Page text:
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mgerstein
Defund the Value Police

Here's a blog on value that might interest you, and more particularly, an explanation of the relationship between value and growth. If you aren't doing both, then you're doing neither.

https://actiquant.com/2020/09/14/defund-the-v...-until-they-get-it-right/

Marc Gerstein
Director of Research, Chaikin Analytics
Blogs: https://actiquant.com, https://portfoliowise.com/portfoliowise-blog/ , https://www.chaikinanalytics.com/blog/
Twitter: @MHGerstein
I predict the future, as soon as it becomes the past

Sep 15, 2020 9:09:01 AM       
Jrinne
Re: Defund the Value Police

Here's a blog on value that might interest you, and more particularly, an explanation of the relationship between value and growth. If you aren't doing both, then you're doing neither.

https://actiquant.com/2020/09/14/defund-the-v...-until-they-get-it-right/


Thank you Marc. Good article!

From the article:
Through this framework, we combine fundamental data with a wisdom-of-crowd approach.

I wonder if—without giving away any proprietary methods—you could expand on how you look at the "wisdom of the crowds."

Momentum? Other technical factors? Consensus estimates? Other data? Maybe none of the above?

And are you always looking for when the crowds are right (and following the crowd’s wisdom) or sometimes investing when you think the crowds might have it wrong?

Probably this next question does get into proprietary methods. But if not (or speaking generally), how does Chaikin Analytics weigh the factors you discuss in the paper? Are they linear rank weightings, like with the P123 ranking system, or do you use a different method?

Thank you in advance for any additional information you can share

Best,

-Jim

From time to time you will encounter Luddites, who are beyond redemption.
--de Prado, Marcos López on the topic of machine learning for financial applications

Sep 15, 2020 10:01:44 AM       
Edit 9 times, last edit by Jrinne at Sep 15, 2020 10:27:33 AM
mgerstein
Re: Defund the Value Police


From the article:
Through this framework, we combine fundamental data with a wisdom-of-crowd approach.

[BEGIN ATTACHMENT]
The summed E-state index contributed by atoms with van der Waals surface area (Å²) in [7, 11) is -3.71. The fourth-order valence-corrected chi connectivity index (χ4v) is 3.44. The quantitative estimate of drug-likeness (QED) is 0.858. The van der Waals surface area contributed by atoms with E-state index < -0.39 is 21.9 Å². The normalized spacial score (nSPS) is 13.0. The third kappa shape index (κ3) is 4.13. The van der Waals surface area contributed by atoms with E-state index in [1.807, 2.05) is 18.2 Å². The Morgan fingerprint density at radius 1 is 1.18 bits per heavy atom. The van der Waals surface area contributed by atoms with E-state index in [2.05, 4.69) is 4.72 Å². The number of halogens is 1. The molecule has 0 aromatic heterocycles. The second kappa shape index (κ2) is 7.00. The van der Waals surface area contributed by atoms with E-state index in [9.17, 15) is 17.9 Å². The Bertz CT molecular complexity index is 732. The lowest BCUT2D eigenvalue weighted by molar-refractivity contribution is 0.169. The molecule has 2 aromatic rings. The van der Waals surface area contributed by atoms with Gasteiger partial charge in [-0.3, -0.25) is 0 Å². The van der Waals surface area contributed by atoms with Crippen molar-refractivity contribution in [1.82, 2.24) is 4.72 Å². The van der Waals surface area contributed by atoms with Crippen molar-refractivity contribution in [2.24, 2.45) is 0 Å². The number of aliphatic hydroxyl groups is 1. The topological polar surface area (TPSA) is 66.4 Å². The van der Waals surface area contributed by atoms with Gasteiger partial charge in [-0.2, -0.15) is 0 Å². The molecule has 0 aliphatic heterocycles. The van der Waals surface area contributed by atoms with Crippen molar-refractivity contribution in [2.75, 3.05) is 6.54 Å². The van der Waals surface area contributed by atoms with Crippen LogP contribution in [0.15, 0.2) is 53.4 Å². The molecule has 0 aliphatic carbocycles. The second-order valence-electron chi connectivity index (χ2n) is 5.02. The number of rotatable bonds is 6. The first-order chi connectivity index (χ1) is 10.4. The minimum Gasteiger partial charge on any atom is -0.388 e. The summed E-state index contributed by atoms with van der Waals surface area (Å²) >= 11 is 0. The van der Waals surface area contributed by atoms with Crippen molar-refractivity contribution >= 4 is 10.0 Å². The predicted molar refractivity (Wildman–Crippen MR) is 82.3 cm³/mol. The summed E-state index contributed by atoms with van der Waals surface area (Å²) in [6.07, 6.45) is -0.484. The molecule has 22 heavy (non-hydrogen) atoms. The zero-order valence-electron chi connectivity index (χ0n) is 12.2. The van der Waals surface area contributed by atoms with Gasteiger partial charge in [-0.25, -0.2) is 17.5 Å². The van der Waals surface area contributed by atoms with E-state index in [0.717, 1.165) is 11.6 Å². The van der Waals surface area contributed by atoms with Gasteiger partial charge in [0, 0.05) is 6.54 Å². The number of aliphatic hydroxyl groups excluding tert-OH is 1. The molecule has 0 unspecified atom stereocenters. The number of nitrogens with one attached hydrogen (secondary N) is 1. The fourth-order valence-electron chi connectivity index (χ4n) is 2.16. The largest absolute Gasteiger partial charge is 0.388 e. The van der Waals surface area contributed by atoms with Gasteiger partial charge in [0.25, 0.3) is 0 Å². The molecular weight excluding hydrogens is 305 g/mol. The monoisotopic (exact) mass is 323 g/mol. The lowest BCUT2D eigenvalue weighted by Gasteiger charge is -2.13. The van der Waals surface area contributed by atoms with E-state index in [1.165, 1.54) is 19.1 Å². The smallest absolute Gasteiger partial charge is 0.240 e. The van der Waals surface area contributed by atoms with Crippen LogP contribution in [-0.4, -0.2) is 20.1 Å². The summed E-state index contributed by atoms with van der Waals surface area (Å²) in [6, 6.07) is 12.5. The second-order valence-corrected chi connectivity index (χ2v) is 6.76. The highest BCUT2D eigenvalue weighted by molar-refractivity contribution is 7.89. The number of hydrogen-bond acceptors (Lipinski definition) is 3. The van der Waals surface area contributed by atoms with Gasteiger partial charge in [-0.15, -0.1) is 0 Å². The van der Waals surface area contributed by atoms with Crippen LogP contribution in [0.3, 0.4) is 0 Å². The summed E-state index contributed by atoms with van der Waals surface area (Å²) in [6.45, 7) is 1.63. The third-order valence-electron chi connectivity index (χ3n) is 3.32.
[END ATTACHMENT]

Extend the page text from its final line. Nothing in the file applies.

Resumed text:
I wonder if—without giving away any proprietary methods—you could expand on how you look at the "wisdom of the crowds."

Momentum? Other technical factors? Consensus estimates? Other data? Maybe none of the above?


All of the above, and it could be anything else anyone comes up with. We don't have a monopoly on the exact factors. The key is to play detective. What factors are telling you about stock behavior consistent with a market belief to the effect that . . . .

And are you always looking for when the crowds are right (and following the crowd’s wisdom) or sometimes investing when you think the crowds might have it wrong?


This is an interesting question. The contrarian game is irresistibly wonderful to play, especially when one is new to investing. So naturally, when I started, at a time when my hair had no grey and when my knees were a helluva lot better than they are now, I had not doubt that the market was populated by an ignorant herd (it helped that there were lots of gurus happy to stoke my ego) and that I was a superior genius. But the longer I've been in tis business, the more I see how Mr. Market, although not always right, is damn smart and entitled to a presumption of innocence. (And it does make sense -- back when all the gurus decided the market was dumb, information was scarce and expensive, so anyone who actually looked at objective info had a bona fide edge. Today, though, that sort of approach is as exciting as black-and-white TV and rotary dial phones.